April 22, 2021 5 min read

Cheaper and hassle-free grass lawn alternatives? Yes, you read it just right.

Today’s lawns are a symbol of the American dream. Although originally created by European aristocrats in the 17th century as status symbols, they can be expensive and time-consuming through mowing, watering, feeding, weeding, and edging.

Traditional turf lawns come with some serious costs — like fuel for mowers, fertilizers and pesticides, not to mention the cost of hiring landscape professionals to care for your lawn. That is why many homeowners are now looking for grass lawns alternatives that require little or no water,  and are cheap, eco-friendly, and time-saving.

Are you one of them? Do you also want to save money and time, limit your family’s exposure to harmful chemicals, and still have a great-looking yard?


You are in the right place!

The  developing water shortage crisis in the U.S.  has prompted many homeowners to turn to low-maintenance lawn alternatives. The good news is there are plenty of options — everything from micro clover to flower beds are all sharing sustainability as a common denominator.

But wait - we understand that minimizing your turf lawn — or replacing it altogether — is a big project. But that will absolutely pay off and will benefit you in the long run.


You’ll have several different and unique lawn alternatives to choose from with their own set of benefits based on your lawn’s type, size, or growing region. Are you ready? Here we go!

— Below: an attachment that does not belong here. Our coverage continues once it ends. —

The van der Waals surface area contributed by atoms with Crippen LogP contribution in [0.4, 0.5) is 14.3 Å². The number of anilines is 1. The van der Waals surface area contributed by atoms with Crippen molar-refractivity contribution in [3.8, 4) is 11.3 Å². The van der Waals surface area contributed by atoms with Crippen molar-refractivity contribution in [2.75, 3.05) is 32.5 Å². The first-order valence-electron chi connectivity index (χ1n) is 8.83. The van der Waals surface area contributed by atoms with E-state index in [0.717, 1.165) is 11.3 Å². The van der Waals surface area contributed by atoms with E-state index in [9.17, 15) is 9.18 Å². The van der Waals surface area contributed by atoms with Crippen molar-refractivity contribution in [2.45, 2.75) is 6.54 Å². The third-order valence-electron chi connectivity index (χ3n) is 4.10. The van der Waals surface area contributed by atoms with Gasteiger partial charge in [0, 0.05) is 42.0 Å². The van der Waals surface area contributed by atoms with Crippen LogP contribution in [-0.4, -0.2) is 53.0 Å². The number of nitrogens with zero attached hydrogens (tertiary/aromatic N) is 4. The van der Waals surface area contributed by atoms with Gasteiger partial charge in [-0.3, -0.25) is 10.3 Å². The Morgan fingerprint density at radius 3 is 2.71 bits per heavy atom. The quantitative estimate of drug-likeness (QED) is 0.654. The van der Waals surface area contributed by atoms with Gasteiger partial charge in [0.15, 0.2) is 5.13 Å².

Creeping Thyme (Thymus serpyllum)

Creeping thyme, also known commonly as ‘Mother of Thyme,’ is an easily grown, spreading thyme variety, and a full sun lover. It is best grown in moderately fertile, average to dry and well-drained soil, but can also be grown in poor soil and isdrought tolerant.  

It is excellent planted as a lawn substitute as it releases a nice scent when it is walked on. It also attracts butterflies and adds character to rock gardens where it will sprawl beautifully  over small rocks. It grows up to 3 inches tall (8cm) and will spread overtime by up to 12 inches (30 cm). Creeping thyme is virtually pest and disease free. 

Groundcovers don't just provide color and interest in winter; they can also help control erosion and suppress weeds that try to sprout when the weather warms up. It’s not suitable for heavy foot traffic.

Microclover

After a decade gracing European lawns, microclover has arrived in North America as the next big thing in lawn alternatives. Its tiny leaves are about one third the size of traditional clover, and it doesn’t clump together, making it look less like a weed and more like the even green lawns people love. 

Microclover is more drought tolerant and needs less fertilizer and mowing than most lawn grasses. This means it keeps your lawn looking greener and lusher throughout the spring and summer. It also flowers less than white clover, reducing the chances that children (and adults) will suffer bee stings when playing outside. 

At present, the seed can be somewhat costly for large areas, but homeowners can get around this by blending microclover with grasses and other plants. 

It doesn’t grow well in shade, so it is only suitable for areas receiving direct sunlight. 

In the old days, prior to the invention of chemical weed killers and fertilizers, microclover was included in lawn seed mixes. Microclover and grass actually work well together, as the clover pulls fertilizer out of the air and brings it down to the soil to be absorbed.

Ornamental Grasses

Ornamental grasses and grass-like plants are valued in home landscapes for their hardiness, ease of care, dramatic appearance, and the wide variety of colors, textures, and sizes available.